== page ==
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Consider a dataset A which has examples for training in a binary classification problem. I have used SVM and applied the weighted method (in MATLAB) since the dataset is highly imbalanced. I have applied weights as inversely proportional to the frequency of data in each class. This is done on training. I have used 10 folds cross-validation for training. After training, I get the confusion matrix on A:

80025 1
0 140

where the first row is for the majority class and the second row is for the minority class. There is only 1 false positive (FP) and all minority class examples have been correctly classified giving true positive (TP) = 140.

PROBLEM: I train again using more data points. Then, I run the trained model on the a new unseen test data set B which was never seen during training. This is the confusion matrix for testing on B .

50075 0
100 0

As can be seen, the minority class has not been classified at all, hence the purpose of weights has failed. Although, there is no FP the SVM fails to capture the minority class examples. I have not applied any weights or balancing method on B. What could be wrong and how to overcome this problem?

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Try Resampling Your Dataset

One option is to reduce de occurance of the majority class in your training set.

One other option is to over-sampling the minority class. (you may need to ad a bit of noise )

Other idea: Try Changing Your Performance Metric

The page helped me a lot with unbalance data: Combat Imbalanced Classes in Your Machine Learning Dataset

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  • $\begingroup$ Thank you for your answer. I like the idea of oversampling the minority class but don't understand why to add noise? Can I not simply replicate the exact copies of the minority data? $\endgroup$ – Ria George Dec 13 '18 at 16:29
  • $\begingroup$ Replicating exact copies of the minority data is not going to help you very much with a model like SVM, since it's just trying to learn how to discriminate between the two classes with a hyperplane. Any unseen negative examples are likely different than the ones in your training set. If you're going to oversample it is probably better to use something like SMOTE, which is referred to in that link. $\endgroup$ – NBartley Dec 13 '18 at 20:05
  • $\begingroup$ To clarify my previous comment, as I think I was right but for the wrong reasons-- oversampling like this can be helpful in certain situations, but I believe it is equivalent to reweighting your data (as you have already said you've done). However, I think it can also lead to overfitting, especially if the minority class data in your training set is not very representative. Discussed further here. $\endgroup$ – NBartley Dec 13 '18 at 22:05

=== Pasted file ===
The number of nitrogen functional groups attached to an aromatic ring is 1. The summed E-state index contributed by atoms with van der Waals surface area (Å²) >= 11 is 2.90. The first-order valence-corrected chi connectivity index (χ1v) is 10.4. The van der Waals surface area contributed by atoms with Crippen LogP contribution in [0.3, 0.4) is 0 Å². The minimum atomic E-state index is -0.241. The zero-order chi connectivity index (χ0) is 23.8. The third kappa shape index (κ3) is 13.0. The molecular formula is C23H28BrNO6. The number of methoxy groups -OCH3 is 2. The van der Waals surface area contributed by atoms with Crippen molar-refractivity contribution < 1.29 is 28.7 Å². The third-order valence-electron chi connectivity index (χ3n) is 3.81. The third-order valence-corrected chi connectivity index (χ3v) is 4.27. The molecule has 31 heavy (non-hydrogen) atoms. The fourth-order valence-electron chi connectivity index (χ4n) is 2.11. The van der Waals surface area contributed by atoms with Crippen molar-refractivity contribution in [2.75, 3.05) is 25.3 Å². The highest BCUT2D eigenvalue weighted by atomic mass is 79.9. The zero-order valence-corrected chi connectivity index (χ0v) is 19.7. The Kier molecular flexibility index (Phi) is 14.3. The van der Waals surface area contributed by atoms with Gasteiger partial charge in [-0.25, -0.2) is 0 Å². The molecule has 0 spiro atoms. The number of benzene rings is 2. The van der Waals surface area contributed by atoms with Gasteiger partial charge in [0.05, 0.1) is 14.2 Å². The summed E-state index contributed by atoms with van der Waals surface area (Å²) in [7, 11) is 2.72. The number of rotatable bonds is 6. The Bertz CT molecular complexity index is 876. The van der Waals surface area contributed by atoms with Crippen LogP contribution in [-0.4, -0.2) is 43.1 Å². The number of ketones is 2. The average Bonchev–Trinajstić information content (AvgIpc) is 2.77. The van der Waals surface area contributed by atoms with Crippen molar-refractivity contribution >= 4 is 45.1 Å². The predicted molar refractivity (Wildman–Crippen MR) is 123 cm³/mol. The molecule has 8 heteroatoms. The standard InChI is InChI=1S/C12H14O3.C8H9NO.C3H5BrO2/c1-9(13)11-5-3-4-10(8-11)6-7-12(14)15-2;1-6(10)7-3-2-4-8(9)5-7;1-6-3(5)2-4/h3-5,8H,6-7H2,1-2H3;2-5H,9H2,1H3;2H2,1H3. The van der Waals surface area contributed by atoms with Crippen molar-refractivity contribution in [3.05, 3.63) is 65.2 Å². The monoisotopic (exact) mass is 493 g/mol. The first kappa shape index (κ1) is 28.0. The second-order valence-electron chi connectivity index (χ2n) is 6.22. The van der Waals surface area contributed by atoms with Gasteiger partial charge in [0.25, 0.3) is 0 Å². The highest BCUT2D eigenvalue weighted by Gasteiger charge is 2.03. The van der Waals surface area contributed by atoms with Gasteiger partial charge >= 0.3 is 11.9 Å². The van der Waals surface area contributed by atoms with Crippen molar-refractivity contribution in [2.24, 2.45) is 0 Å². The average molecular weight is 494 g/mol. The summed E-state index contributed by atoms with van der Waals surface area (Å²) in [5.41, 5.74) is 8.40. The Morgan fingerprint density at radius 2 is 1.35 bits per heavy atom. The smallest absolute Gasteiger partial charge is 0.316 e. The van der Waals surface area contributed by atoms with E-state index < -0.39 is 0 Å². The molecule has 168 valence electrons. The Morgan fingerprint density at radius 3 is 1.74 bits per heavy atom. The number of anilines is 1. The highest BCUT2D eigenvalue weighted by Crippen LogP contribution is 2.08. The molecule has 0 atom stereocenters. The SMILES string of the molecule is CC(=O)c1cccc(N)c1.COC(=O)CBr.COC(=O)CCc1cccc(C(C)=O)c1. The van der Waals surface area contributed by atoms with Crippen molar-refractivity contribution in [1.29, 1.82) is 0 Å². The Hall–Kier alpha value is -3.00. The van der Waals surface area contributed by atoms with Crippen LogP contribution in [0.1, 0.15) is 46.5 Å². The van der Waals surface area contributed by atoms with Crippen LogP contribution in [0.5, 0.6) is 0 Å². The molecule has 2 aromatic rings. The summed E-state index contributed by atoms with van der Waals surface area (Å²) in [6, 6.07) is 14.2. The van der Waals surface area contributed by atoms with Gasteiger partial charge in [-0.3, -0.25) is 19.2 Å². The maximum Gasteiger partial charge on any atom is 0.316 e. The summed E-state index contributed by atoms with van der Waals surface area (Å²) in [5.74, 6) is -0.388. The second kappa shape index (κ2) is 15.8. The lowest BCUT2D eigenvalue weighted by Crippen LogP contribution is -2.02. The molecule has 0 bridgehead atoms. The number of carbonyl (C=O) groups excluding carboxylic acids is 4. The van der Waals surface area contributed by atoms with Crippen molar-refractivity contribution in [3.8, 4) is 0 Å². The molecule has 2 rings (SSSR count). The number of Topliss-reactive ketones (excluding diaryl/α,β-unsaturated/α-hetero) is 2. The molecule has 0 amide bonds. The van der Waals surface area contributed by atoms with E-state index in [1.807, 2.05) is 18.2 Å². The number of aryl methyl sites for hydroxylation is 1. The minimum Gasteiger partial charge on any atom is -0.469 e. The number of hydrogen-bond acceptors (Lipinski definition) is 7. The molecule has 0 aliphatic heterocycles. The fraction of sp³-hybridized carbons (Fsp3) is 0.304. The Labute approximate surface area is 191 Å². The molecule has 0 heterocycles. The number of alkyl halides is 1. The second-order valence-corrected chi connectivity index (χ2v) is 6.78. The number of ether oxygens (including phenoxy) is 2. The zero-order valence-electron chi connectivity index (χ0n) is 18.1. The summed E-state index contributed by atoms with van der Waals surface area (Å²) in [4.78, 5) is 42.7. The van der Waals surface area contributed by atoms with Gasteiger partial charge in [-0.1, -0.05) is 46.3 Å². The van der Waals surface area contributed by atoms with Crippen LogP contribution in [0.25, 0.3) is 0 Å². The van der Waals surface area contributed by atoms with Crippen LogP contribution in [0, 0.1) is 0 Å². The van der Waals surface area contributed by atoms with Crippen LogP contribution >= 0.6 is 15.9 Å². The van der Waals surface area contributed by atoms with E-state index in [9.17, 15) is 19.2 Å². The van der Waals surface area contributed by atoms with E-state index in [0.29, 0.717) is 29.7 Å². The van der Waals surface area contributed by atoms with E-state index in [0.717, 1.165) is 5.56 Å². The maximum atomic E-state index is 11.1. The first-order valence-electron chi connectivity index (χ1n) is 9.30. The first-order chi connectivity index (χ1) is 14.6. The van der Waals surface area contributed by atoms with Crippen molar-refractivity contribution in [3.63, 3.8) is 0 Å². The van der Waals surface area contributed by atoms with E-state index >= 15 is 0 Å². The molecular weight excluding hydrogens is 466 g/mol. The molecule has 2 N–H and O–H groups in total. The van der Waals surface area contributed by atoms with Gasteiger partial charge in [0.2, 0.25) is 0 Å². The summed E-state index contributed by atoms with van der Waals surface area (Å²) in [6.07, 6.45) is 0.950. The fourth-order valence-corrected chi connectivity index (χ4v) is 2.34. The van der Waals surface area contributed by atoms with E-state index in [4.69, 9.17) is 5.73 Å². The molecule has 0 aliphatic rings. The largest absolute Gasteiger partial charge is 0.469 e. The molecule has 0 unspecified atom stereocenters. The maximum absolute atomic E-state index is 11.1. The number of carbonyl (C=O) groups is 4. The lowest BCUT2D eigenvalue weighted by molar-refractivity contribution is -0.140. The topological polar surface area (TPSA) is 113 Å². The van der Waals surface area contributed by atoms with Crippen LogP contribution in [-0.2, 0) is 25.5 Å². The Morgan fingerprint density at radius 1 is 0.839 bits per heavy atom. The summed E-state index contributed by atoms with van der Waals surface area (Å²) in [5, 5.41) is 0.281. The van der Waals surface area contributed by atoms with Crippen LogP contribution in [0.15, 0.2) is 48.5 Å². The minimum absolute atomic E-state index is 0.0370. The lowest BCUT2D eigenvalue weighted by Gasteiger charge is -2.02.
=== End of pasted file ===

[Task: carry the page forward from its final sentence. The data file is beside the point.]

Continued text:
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To build on Ludo's answer, and the link they provided: Combat Imbalanced Classes in Your Machine Learning Dataset, you might also try the following:

  • Treating the problem as anomaly detection. There are different supervised and unsupervised ways to do this, but one example would be one-class SVM, as described in this blog post.
  • Using a kernel for the SVM. Is there some high dimensional space that can be used to further distinguish the minority from the majority classes?
  • Trying a different algorithm. Random Forests I believe are supposed to be pretty good for imbalanced datasets, since they try are directly concerned with class entropy.

It's a little difficult to tell what will work the best, so it's worth it to just try a variety of different approaches and see which one works best for your problem.

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  • $\begingroup$ Thank you for your answer: I used RBF kernel and supervised SVM. Do you suggest any other kernel that is suitable for imbalanced class? $\endgroup$ – Ria George Dec 13 '18 at 20:46
  • $\begingroup$ RBF is very flexible and can be prone to overfitting, and also requires choosing a good set of parameters. I'd suggest following the advice here and trying a few different simpler ones (like linear and polynomial) out first. If you underfit your data, perhaps try using more complex ones. $\endgroup$ – NBartley Dec 13 '18 at 22:08

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